Baker as a POW
On June 27, 1972, U.S. Air Force Capt. David E. Baker flew his O-2 Skymaster over Cambodia in an attack on North Vietnamese supply stashes. As a forward air controller during this Vietnam War mission, he traveled low and slow, marking targets and coordinating airstrikes in his prop-driven plane.
The North Vietnamese, using a heat-seeking, shoulder-fired missile, struck Baker's plane. He parachuted from the plummeting Skymaster only to land amid enemy fire. Using the sole weapon he had on him, a .38 caliber pistol, he temporarily held off the opposing forces, finally succumbing when a shot through his leg from an AK-47 perforated his femoral artery.
"When we first saw him, he was in what I call a North Vietnamese ambulance -- two bicycles with a vertical pole on each one, a hammock slung between them and David in the hammock," says retired Army Capt. George Wanat, who had been held with six other American soldiers in five-by-seven foot tiger cages deep in the Cambodian jungle for several months when Baker joined them. "We weren't allowed to talk or signal anyone at that point. All I could do was give the thumbs up when he made eye contact."
North Vietnamese medics had stemmed the arterial bleeding, Wanat recalls, but Baker was clearly in agony. No one expected him to survive. After five months of captivity in isolation, Wanat and Baker were moved into the same cage. "It was like heaven," Wanat recalls. Forget the cramped space, the leaky leaf roof, the inadequate bamboo-and-gourd that served as a toilet, and the triple canopy jungle that blocked the sky. "I hadn't talked to anybody in five months. It was great. We just started talking and didn't stop talking for the next five months."
The seven Americans knew they were probably being kept alive as pawns who might be traded in a prisoner exchange, Wanat said, but conditions were brutal: "We were on a Russian prison diet, with just enough calories to keep us alive. Barely."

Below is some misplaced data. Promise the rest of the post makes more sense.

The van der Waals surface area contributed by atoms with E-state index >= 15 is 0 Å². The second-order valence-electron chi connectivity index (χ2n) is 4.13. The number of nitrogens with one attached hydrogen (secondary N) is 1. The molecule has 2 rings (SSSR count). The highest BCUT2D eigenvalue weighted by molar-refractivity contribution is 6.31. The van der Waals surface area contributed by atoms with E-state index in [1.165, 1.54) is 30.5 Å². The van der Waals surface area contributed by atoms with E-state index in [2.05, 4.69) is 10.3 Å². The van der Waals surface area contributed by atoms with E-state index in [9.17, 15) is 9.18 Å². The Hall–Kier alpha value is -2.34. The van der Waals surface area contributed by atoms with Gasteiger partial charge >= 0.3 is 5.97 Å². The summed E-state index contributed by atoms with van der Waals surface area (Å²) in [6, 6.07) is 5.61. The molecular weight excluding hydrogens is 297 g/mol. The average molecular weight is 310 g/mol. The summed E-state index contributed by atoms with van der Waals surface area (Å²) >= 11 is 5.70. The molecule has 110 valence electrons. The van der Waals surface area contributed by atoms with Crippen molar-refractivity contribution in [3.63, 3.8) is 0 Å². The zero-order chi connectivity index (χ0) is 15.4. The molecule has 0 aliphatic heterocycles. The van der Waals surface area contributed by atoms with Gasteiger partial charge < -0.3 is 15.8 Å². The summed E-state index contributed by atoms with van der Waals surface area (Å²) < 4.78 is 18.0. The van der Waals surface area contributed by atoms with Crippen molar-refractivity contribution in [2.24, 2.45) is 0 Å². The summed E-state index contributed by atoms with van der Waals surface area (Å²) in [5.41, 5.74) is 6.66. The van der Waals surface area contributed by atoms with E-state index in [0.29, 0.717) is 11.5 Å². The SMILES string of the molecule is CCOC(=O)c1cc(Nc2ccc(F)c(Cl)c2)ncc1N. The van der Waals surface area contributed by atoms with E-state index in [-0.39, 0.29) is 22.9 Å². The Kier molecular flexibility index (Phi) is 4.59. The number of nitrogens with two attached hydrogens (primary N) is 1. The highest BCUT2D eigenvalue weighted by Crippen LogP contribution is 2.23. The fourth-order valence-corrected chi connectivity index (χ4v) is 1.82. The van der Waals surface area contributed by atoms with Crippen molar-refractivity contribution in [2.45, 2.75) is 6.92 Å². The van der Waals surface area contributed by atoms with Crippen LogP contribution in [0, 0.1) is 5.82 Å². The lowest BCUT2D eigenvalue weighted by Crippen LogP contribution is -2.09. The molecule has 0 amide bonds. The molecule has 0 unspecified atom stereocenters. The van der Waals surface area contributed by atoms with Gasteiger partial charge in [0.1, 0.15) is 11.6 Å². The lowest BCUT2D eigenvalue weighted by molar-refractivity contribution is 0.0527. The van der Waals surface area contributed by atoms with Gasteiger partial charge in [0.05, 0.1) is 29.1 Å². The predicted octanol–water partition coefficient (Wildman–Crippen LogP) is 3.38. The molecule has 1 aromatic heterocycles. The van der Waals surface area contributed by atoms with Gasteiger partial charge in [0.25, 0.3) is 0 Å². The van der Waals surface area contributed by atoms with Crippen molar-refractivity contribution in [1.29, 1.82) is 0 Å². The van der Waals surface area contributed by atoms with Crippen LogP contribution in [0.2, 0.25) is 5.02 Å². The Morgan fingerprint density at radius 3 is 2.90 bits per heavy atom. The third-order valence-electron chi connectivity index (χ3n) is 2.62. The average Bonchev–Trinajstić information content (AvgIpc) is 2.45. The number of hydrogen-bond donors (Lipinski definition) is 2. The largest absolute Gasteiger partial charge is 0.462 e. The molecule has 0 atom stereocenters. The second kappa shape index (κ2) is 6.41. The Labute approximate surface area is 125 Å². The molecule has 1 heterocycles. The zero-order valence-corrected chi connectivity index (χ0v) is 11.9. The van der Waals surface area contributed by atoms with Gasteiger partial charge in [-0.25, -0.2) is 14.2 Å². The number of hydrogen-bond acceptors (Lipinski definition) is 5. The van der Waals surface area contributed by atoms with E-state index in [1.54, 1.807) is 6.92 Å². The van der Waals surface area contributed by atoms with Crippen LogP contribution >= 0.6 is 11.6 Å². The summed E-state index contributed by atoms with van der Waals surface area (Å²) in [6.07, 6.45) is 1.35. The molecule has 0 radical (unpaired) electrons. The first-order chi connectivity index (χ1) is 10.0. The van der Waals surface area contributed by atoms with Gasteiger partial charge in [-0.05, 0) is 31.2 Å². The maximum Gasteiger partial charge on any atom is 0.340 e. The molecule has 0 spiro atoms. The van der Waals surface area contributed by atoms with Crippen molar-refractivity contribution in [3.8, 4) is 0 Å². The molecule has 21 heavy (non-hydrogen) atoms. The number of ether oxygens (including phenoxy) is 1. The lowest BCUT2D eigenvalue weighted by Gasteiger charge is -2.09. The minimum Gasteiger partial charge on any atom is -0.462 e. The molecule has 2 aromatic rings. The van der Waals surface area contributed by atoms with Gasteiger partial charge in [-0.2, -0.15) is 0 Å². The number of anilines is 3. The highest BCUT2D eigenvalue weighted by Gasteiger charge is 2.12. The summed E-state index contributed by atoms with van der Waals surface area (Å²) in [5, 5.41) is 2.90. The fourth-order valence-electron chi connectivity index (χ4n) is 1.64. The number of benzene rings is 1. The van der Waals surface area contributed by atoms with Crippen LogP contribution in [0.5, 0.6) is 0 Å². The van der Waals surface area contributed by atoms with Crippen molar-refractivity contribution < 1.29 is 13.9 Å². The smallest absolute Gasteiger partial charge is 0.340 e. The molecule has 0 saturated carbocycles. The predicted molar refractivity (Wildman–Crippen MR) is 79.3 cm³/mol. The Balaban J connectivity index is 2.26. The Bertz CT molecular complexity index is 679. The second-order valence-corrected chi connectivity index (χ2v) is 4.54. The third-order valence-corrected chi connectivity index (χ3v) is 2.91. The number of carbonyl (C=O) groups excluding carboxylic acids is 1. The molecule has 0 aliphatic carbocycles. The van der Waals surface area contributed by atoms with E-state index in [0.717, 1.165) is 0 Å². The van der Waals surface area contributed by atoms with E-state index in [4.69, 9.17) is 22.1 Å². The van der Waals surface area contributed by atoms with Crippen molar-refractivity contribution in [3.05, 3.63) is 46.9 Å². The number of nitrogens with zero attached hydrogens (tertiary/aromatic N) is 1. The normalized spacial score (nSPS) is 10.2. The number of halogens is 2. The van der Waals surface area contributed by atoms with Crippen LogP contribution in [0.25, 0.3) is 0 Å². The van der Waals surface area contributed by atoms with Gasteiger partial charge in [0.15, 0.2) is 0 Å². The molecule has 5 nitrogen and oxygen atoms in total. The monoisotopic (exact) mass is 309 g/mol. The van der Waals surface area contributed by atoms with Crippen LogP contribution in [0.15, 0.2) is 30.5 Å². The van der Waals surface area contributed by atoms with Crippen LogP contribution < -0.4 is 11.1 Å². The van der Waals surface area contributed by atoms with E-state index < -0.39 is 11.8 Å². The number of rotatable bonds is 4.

They subsisted on meager portions of rice and pork fat and were always starving. "You would think of food before you would think of your loved ones because you were so hungry all the time," he said.So a game developed. Baker, whose father was a gourmet chef and who was a good cook himself, made up menus.
"I'd call over to his cage in the afternoon and say, 'Dave, what are we having for dinner?' " recalls fellow POW Sgt. Ken Wallingford, who is retired from the Army and lives in Texas. "He'd go into a long dissertation about how we were having this for an appetizer and that for a main course and this for dessert."
"It was beef Wellington and brie cheese and fine wine," recalls Wanat. "Every afternoon, these exotic menus." Sometimes, Baker recited from memory the menu from the Old Homestead Diner near where he lived in Huntington, Long Island.The monologues distracted and sustained them, Wallingford says. "He was encouraging us, 'Let's fantasize for a few minutes, guys, about what we could have in the real world.' "
After the 1973 Paris Peace Accords, the prisoners were released. Baker's calf had swelled to the size of a football, and he still could not walk, so the six American POWs used a makeshift stretcher crafted of bamboo and a blanket to carry him down the Ho Chi Minh Trail to the release point miles away in Loc Ninh, Vietnam.
Baker, who had joined the Air Force in 1969 and trained as a pilot at Webb Air Force Base in Big Spring, Tex., remained in the service and continued to fly. Before retiring in 1997, he became the only Vietnam War-era POW to fly missions in the Persian Gulf War.
After Baker died last Jan. 29 of congestive heart failure at age 62, the men who had survived with him in the jungle of Cambodia reunited for the first time in 36 years. But on May 13 last year, it was a horse-drawn caisson that carried Baker, as the surviving POWs walked with him in the bright sunlight of Arlington National Cemetery.
"It was so important for us five remaining prisoners to come to his funeral and symbolically walk behind the caisson to the burial site," Wallingford says. "Because we carried him out of the jungle, we are going to carry him to his last resting place." One of the men came from as far away as Thailand.
Buried along with Baker was a memory box containing the POW bracelet Florida resident Judy Sanchez wore during Baker's imprisonment and had recently sent to him, along with the prison "pajamas" he wore throughout his captivity.
Baker's wife, Carol, his two grown sons and 7-year-old granddaughter were joined by more than 200 friends and colleagues, whom Baker had befriended at his military postings all over the world, as a defense analyst for various financial firms, and as a longtime Mitchellville resident.
Afterward, the five POWs gathered at the officers' club and toasted their friend over an elegant dinner of fish, roast beef, dips and cheeses. He would have approved of the spread.
Karen Houppert is an author and freelance writer in Baltimore who covers social and political issues. She can be reached at firstname.lastname@example.org.
PHOTOS: Courtesy Carol A. Baker